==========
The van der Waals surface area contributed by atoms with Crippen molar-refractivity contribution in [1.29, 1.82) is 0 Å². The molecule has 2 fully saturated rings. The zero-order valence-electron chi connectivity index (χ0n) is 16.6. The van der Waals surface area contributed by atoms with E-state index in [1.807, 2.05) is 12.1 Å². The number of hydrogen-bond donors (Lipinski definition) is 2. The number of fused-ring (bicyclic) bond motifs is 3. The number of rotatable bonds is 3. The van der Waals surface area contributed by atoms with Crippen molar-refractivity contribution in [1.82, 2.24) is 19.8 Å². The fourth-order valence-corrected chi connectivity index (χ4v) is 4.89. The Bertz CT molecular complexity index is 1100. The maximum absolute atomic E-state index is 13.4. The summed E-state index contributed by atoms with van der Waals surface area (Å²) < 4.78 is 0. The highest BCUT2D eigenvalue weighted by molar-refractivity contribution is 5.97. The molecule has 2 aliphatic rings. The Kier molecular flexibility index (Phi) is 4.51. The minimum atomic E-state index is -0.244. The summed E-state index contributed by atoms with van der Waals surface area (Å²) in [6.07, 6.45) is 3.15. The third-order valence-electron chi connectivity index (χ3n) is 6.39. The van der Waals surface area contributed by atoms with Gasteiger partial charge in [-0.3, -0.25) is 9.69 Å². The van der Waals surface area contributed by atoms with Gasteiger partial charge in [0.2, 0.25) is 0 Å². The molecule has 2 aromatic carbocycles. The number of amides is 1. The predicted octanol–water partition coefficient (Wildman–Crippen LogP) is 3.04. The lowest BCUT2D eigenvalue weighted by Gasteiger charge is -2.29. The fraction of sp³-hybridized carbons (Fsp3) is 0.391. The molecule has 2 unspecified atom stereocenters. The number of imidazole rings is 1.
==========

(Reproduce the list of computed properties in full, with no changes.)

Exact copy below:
The van der Waals surface area contributed by atoms with Crippen molar-refractivity contribution in [1.29, 1.82) is 0 Å². The molecule has 2 fully saturated rings. The zero-order valence-electron chi connectivity index (χ0n) is 16.6. The van der Waals surface area contributed by atoms with E-state index in [1.807, 2.05) is 12.1 Å². The number of hydrogen-bond donors (Lipinski definition) is 2. The number of fused-ring (bicyclic) bond motifs is 3. The number of rotatable bonds is 3. The van der Waals surface area contributed by atoms with Crippen molar-refractivity contribution in [1.82, 2.24) is 19.8 Å². The fourth-order valence-corrected chi connectivity index (χ4v) is 4.89. The Bertz CT molecular complexity index is 1100. The maximum absolute atomic E-state index is 13.4. The summed E-state index contributed by atoms with van der Waals surface area (Å²) < 4.78 is 0. The highest BCUT2D eigenvalue weighted by molar-refractivity contribution is 5.97. The molecule has 2 aliphatic rings. The Kier molecular flexibility index (Phi) is 4.51. The minimum atomic E-state index is -0.244. The summed E-state index contributed by atoms with van der Waals surface area (Å²) in [6.07, 6.45) is 3.15. The third-order valence-electron chi connectivity index (χ3n) is 6.39. The van der Waals surface area contributed by atoms with Gasteiger partial charge in [-0.3, -0.25) is 9.69 Å². The van der Waals surface area contributed by atoms with Gasteiger partial charge in [0.2, 0.25) is 0 Å². The molecule has 2 aromatic carbocycles. The number of amides is 1. The predicted octanol–water partition coefficient (Wildman–Crippen LogP) is 3.04. The lowest BCUT2D eigenvalue weighted by Gasteiger charge is -2.29. The fraction of sp³-hybridized carbons (Fsp3) is 0.391. The molecule has 2 unspecified atom stereocenters. The number of imidazole rings is 1.